If there was ever a time in the world that we needed to tell our stories and at the same time, listen well to the stories of diverse others and find a way to embrace them all – now is that time.
There is room for all our stories and perhaps we need to remember HOW to make room for all the stories. One story does not cancel out another. We need to remember the skills of our ancestor weavers, who could take threads of many colours and weave harmonious fabrics and baskets, to clothe us and to contain all we need.
Thanks Tololwa Mollel and Chris Cavanagh, for your insight and clarity.
It’s only 40 days until I fly to Ireland to begin my storyteller’s tour.
There is so much to do before I take off and I have several lists on the go, trying to make sure that I have done all I need to do before take-off, as well as setting up my itinerary as much as I can, without shutting down the spirit of adventure!
All this began with a simple question, “Might you be in Ireland this November?” This was followed by an invitation to be a guest storyteller at Sneem Storytelling Festival. From this several other concerts have sprouted and many opportunities for study and research. Best of all there are so many wonderful people to meet, many of whom I have been talking to online from this side of the planet for several years. A couple of them have written books I have devoured. I can’t wait to meet them all in person!
I think the road to Sneem Storytelling Festival might just be lined with cups of tea and a few pints of Guinness.
In a few short weeks, I will again have the luxury of telling stories at a House Concert.
This time my hosts will be Di and Stuart from Countrywide Cottages, Bambra. They have been very busy letting the local community know that I will be heading down from the Big Smoke to tell a yarn or two. From all I have heard from Di, it sounds like I will be made very welcome by some generous country hospitality.
Telling stories at a House Concert is very intimate and makes me think of days gone by, before television and the internet, when people often gathered in pubs, or homes, around a fire to hear a story. For the audience, the cosy comfort of being in someone’s home adds to the magic unfolding, by giving them a relaxing environment to let go of the wider world and tune in to the world of the stories. For me, as a storyteller, it feels very personal and immediate to be able to see the face of each listener and to ask direct questions or simply engage them with a raised eyebrow. Everything is magnified in such close quarters. Something large and full of energy seems even larger, but at the same time the smallest, subtlest thing can be gently shared and still clearly seen.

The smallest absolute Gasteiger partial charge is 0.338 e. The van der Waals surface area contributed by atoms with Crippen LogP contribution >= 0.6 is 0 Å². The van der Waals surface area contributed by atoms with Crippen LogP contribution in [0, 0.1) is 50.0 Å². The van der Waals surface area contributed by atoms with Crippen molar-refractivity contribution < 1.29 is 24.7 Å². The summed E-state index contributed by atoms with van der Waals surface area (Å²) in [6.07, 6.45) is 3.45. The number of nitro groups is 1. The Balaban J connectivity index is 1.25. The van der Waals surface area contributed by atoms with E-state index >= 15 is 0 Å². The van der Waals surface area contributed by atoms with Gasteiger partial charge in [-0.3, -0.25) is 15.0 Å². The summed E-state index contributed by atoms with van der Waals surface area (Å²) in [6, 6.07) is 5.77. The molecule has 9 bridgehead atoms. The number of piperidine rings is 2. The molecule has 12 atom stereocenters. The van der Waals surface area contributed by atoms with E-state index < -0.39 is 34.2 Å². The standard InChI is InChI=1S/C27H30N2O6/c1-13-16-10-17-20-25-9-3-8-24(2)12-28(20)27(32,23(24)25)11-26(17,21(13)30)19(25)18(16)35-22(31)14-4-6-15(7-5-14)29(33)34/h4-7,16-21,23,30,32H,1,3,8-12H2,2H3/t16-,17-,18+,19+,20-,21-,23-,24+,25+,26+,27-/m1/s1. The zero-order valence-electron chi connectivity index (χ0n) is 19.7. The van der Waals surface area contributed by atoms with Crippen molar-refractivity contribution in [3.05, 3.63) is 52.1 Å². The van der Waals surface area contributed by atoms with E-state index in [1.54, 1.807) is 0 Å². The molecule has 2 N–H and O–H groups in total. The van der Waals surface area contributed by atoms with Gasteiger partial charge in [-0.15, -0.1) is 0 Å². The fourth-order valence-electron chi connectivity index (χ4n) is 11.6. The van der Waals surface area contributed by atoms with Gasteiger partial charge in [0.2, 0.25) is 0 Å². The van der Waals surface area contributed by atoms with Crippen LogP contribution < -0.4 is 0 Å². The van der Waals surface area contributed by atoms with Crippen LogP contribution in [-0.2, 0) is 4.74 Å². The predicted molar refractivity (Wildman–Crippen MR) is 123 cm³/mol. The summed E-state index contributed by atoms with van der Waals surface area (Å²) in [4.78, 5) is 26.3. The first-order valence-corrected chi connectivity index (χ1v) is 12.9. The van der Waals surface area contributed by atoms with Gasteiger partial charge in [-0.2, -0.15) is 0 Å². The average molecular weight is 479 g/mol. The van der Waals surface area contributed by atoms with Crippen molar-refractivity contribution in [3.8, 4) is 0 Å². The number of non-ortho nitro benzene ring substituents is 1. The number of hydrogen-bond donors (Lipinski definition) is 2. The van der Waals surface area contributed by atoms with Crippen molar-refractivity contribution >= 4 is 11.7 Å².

This particular concert is a fund-raiser for my upcoming trip to tell stories in Ireland. So, the program will be bursting with ancient tales from Ireland, woven together with stories of my own Irish ancestors.
Having done several House Concerts now, I’m very much looking forward to this one! Do get in contact if you are interested in hosting one yourself.
Image: Niki na Meadhra telling stories with Clare Coburn, at Enchanted Evening, in the Bishop’s Parlour at Abbotsford Convent. Photo c. Charlie Sublet.
It’s 40 days now until I fly to Ireland – and I couldn’t be more excited!
I’ve been invited to tell stories, in Kerry, at Sneem Storytelling Festival, and will also be performing in Cork and Waterford.
My last visit to Ireland, in 2008, had a powerful impact on me as a person, an artist and especially as a storyteller. It was my first time in the land of my Irish ancestors and I totally fell in love with the place and its people. As I traveled I collected many tales and came home with a swag of myths and legends to look up and research in more depth. The mysterious and powerful crone, Cailleach Bheara, who I was introduced to in the small town of Eyeries, in West Cork, has been the central figure of much of my storytelling and art making ever since. Many audiences here in Melbourne have enjoyed her stories. On this trip I will be doing a course investigating her further, led by Dr. Sharon Blackie, in a circle of creative women who are just as fascinated with her tradition as I am.
Last time, it seemed some of the Good Folk, or perhaps a Guardian Angel, led me around the country-side creating all kinds of adventures and introducing me to an array of wonderful people. I could not tell you how many times I thought I was lost, but was helped all long by friendly people wherever I went.
I do hope the Good Folk will come along this time – a little faerie magic offers protection and ensures the craic will be very, very good!